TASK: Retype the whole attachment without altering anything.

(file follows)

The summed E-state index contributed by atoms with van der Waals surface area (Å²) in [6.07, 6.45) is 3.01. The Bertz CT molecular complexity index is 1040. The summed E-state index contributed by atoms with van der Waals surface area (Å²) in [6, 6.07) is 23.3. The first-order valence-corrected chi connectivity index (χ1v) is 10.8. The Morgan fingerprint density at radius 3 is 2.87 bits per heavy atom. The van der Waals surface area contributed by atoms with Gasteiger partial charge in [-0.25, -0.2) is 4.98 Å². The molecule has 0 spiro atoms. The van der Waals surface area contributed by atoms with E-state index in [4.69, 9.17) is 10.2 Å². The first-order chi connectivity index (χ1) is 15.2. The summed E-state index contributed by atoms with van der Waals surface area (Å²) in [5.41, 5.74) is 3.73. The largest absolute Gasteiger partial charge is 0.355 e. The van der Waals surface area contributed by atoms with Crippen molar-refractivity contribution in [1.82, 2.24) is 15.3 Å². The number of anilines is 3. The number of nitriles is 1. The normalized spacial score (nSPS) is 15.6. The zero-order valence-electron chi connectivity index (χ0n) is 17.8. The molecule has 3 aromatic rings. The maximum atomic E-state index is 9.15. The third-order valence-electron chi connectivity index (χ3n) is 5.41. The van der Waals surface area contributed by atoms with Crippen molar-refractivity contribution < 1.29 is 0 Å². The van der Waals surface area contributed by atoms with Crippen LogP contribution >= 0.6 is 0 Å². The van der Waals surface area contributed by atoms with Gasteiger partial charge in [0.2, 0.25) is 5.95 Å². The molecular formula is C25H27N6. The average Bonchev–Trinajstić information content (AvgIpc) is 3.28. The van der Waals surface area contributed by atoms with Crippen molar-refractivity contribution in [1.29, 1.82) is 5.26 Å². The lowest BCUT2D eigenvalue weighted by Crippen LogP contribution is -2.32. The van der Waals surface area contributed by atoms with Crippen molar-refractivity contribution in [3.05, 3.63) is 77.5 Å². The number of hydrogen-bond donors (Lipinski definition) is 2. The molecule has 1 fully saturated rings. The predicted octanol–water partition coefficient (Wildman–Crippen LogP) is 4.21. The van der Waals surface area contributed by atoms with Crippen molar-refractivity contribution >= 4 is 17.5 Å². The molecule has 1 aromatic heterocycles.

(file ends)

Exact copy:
The summed E-state index contributed by atoms with van der Waals surface area (Å²) in [6.07, 6.45) is 3.01. The Bertz CT molecular complexity index is 1040. The summed E-state index contributed by atoms with van der Waals surface area (Å²) in [6, 6.07) is 23.3. The first-order valence-corrected chi connectivity index (χ1v) is 10.8. The Morgan fingerprint density at radius 3 is 2.87 bits per heavy atom. The van der Waals surface area contributed by atoms with Gasteiger partial charge in [-0.25, -0.2) is 4.98 Å². The molecule has 0 spiro atoms. The van der Waals surface area contributed by atoms with E-state index in [4.69, 9.17) is 10.2 Å². The first-order chi connectivity index (χ1) is 15.2. The summed E-state index contributed by atoms with van der Waals surface area (Å²) in [5.41, 5.74) is 3.73. The largest absolute Gasteiger partial charge is 0.355 e. The van der Waals surface area contributed by atoms with Crippen molar-refractivity contribution in [1.82, 2.24) is 15.3 Å². The number of anilines is 3. The number of nitriles is 1. The normalized spacial score (nSPS) is 15.6. The zero-order valence-electron chi connectivity index (χ0n) is 17.8. The molecule has 3 aromatic rings. The maximum atomic E-state index is 9.15. The third-order valence-electron chi connectivity index (χ3n) is 5.41. The van der Waals surface area contributed by atoms with Crippen molar-refractivity contribution < 1.29 is 0 Å². The van der Waals surface area contributed by atoms with Crippen LogP contribution >= 0.6 is 0 Å². The van der Waals surface area contributed by atoms with Gasteiger partial charge in [0.2, 0.25) is 5.95 Å². The molecular formula is C25H27N6. The average Bonchev–Trinajstić information content (AvgIpc) is 3.28. The van der Waals surface area contributed by atoms with Crippen molar-refractivity contribution in [1.29, 1.82) is 5.26 Å². The lowest BCUT2D eigenvalue weighted by Crippen LogP contribution is -2.32. The van der Waals surface area contributed by atoms with Crippen molar-refractivity contribution in [3.05, 3.63) is 77.5 Å². The number of hydrogen-bond donors (Lipinski definition) is 2. The molecule has 1 fully saturated rings. The predicted octanol–water partition coefficient (Wildman–Crippen LogP) is 4.21. The van der Waals surface area contributed by atoms with Crippen molar-refractivity contribution >= 4 is 17.5 Å². The molecule has 1 aromatic heterocycles.